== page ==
Tricord targets server appliance market


While other vendors are largely focusing on storage area network (SAN) applications, Minneapolis-based Tricord Systems last month announced plans to bring "aggregation" technology-a type of virtualization software-to the server appliance market later this quarter.

Initial applications include traditional and emerging market segments such as network-attached storage (NAS), Web serving, Web caching, and video streaming. The overall server appliance market is expected to reach $12 billion by 2004, according to International Data Corp. (IDC).

Similar to file-system-level virtualization technologies currently offered in the SAN space by vendors such as DataDirect Networks and IBM/Tivoli (see Special Report in this issue, p. 20), Tricord's Illumina aggregation software re-maps data from physical to logical addresses. However, unlike some of the SAN appliance virtualization products, Illumina also re-allocates data across multiple devices-initially, its own Lunar Flare NAS appliances-and then manages those devices and the data on them as a single entity (see diagram on p. 15).

"Aggregation is both virtualization and then data management in a virtual environment," says Joan Wrabetz, Tricord president and CEO.

Tricord's aggregation software not only decides where to put files, but also breaks them up and, similar to RAID environments, stripes pieces of them across multiple Lunar Flare appliances for fault tolerance, Wrabetz explains.

Illumina software allows users to aggregate multiple Lunar Flare NAS appliances into a single, shared cluster, which is managed as a single entity.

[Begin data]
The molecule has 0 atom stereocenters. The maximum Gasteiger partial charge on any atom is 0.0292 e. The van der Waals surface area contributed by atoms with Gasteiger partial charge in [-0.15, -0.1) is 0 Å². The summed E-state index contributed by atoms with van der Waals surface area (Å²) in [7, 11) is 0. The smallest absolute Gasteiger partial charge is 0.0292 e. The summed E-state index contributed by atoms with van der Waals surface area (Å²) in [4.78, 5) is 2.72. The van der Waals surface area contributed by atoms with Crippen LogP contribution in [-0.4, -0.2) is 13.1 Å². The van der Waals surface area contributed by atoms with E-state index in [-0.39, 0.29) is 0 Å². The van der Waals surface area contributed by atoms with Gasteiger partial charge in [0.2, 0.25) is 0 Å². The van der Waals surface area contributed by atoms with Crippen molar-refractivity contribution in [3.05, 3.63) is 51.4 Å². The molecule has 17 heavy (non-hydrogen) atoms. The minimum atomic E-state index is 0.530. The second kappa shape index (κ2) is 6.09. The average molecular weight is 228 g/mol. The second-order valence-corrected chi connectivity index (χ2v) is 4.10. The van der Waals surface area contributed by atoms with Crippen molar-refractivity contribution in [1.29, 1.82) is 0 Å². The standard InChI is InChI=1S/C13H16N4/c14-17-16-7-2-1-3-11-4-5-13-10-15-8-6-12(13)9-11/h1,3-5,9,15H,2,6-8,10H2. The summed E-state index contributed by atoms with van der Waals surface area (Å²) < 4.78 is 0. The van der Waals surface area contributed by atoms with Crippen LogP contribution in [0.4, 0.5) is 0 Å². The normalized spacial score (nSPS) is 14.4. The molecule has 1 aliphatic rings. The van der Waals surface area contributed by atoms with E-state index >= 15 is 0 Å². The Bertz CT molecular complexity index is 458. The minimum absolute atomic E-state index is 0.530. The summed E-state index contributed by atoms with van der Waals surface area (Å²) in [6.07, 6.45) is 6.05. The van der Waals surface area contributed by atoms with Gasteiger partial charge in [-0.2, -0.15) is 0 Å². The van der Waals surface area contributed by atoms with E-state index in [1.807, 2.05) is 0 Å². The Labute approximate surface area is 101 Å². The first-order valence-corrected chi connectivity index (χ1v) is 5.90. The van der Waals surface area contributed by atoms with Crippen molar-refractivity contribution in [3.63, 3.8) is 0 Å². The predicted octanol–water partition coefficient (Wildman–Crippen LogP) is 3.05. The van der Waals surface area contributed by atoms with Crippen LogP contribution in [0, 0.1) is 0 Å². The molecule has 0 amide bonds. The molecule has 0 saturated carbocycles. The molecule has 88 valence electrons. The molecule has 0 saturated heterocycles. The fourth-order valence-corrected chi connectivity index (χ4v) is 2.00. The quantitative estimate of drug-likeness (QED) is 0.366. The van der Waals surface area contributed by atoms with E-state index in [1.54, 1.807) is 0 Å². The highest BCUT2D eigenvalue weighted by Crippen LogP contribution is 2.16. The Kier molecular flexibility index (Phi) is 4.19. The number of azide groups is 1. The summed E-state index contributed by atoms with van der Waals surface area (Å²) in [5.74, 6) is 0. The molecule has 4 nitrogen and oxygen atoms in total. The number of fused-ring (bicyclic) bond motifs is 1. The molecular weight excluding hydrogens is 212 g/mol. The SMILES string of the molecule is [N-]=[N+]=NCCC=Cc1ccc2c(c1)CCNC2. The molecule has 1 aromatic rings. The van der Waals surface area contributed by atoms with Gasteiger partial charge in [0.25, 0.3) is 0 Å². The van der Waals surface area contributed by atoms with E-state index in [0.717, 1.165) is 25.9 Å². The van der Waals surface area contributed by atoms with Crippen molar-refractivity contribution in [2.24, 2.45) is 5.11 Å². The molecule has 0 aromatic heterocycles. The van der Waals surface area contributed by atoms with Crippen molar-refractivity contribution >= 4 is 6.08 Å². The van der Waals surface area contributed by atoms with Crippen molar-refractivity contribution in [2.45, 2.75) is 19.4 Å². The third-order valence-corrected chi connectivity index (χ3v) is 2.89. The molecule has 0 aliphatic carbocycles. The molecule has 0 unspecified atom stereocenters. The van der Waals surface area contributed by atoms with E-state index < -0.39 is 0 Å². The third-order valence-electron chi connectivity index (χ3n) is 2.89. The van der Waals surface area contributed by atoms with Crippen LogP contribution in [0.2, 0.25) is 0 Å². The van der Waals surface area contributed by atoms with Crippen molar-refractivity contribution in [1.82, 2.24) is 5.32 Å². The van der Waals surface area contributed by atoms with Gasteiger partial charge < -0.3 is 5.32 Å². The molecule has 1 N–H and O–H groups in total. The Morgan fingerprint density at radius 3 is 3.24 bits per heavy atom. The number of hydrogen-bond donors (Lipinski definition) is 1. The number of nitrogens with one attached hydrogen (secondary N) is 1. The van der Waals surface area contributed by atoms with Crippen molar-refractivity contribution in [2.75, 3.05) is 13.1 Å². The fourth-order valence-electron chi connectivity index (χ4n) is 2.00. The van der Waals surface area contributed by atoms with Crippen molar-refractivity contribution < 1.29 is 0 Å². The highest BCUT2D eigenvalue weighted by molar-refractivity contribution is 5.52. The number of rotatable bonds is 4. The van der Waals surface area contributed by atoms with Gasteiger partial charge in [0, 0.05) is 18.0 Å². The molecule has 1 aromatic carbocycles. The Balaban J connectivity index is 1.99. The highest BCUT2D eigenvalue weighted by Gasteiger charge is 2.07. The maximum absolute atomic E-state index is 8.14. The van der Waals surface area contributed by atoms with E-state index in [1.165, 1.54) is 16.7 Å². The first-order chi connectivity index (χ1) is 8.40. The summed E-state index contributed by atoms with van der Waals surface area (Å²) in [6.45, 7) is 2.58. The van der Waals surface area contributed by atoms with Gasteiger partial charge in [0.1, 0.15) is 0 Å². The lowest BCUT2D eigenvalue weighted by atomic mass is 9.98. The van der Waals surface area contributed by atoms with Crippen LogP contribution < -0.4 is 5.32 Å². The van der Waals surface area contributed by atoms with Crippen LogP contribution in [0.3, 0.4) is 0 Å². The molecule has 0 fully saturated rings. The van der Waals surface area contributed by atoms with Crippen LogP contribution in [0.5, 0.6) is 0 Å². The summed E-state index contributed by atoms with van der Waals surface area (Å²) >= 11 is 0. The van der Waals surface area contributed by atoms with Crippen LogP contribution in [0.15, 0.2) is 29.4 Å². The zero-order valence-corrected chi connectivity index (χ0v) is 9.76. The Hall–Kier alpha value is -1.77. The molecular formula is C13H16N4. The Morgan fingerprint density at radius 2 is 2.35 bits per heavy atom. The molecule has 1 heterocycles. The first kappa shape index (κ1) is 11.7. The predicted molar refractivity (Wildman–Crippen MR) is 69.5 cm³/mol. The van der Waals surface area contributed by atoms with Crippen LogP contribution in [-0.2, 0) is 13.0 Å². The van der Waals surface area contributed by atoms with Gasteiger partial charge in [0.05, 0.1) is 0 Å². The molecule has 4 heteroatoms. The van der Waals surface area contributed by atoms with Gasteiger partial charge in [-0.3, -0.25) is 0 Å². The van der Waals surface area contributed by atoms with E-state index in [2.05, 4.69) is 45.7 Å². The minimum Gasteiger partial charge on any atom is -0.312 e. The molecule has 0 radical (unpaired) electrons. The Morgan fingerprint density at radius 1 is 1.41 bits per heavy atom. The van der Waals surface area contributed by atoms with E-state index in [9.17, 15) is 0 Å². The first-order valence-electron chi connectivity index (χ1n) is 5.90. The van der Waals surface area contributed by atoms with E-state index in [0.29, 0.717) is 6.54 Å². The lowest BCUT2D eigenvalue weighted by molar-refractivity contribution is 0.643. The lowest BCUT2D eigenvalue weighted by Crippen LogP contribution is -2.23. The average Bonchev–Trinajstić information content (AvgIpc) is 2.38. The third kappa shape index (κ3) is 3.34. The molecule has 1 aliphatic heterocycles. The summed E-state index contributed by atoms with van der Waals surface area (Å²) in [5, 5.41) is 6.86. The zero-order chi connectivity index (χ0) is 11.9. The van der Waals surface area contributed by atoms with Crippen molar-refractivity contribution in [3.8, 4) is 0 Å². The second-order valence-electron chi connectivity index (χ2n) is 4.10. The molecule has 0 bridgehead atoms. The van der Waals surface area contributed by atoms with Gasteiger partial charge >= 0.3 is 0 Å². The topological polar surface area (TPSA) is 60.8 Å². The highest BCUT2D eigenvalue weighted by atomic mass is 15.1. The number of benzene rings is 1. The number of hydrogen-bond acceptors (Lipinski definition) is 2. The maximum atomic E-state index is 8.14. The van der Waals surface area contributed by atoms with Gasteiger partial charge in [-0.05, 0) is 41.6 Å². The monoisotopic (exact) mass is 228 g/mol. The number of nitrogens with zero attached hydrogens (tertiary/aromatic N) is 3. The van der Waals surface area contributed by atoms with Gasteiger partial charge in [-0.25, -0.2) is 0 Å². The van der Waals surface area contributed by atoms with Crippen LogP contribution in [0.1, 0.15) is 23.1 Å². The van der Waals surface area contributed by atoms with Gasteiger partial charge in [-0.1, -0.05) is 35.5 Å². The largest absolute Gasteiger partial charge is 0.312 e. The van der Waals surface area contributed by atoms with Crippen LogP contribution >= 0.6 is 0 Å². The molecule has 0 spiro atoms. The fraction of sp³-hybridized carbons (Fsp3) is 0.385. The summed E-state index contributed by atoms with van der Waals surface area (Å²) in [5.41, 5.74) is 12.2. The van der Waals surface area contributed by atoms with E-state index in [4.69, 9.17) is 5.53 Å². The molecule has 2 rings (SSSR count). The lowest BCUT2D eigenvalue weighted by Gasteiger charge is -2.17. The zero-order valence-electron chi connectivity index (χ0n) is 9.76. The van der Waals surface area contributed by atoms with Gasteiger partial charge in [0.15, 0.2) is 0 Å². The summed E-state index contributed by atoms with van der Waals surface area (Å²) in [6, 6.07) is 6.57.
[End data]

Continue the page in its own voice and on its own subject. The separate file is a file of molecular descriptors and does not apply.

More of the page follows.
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According to Robert Gray, IDC's research director, Tricord's architecture is the nexus of three trends: the rising cost of storage management, the increasing importance of data, and the exponential growth of storage. "It's designed for companies that have lots of storage, need it to grow, and need it to be highly available," he says.

Other benefits include seamless scalability without architectural limits, balanced resource growth (data is spread evenly among appliances), minimal management, and low cost of ownership ($5,700 per appliance, or $0.04 per megabyte).

"Its cost per megabyte is an order of magnitude lower than what has been out in the NAS market," says Rick Bauer, CEO of The Hill School, an independent school for grades nine through 12. Additionally, Bauer points to the technology's scalability and fault-tolerant features as swaying influences in the school's decision to participate in Tricord's beta testing program.

Hill's current configuration includes four Illumina-equipped Lunar Flare appliances, which are earmarked for data being generated by the school's video-editing program. Bauer has placed an order for 10 additional appliances to increase the program's managed capacity to nearly 2TB.

As for applying the technology to other applications such as e-mail, Bauer replies, "It's one thing to have storage; it's another to throw it behind one of your mission-critical processes like our Exchange Server." For now, Bauer continues to back up the school's e-mail server onto a Network Appliance NAS filer.

Hill's IT infrastructure also includes an HP SureStore 6000 for video archiving and an ADIC StorNext tape-based NAS device largely for offline storage.

A minimum Tricord aggregation configuration consists of two 135GB Lunar Flare appliances, which are mirrored for fault-tolerance. In larger configurations, one device is designated the "parity" appliance, onto which data is striped for increased data protection. Each cluster supports up to 16 nodes for a maximum 1.7TB of capacity.

When additional devices, or nodes, are added, data is automatically distributed evenly among existing appliances with minimal management and no downtime. If a node fails, data remains available to clients through RAID reconstruction, and data is rebuilt on the hot-spare node.

Tricord's appliances are currently designed only for Windows NT/2000 environments and the Common Internet File System (CIFS) protocol, although support for Unix environments running the Network File System (NFS) protocol is due in the future. The company plans to license the software to other NAS vendors.

This article was originally published on January 01, 2001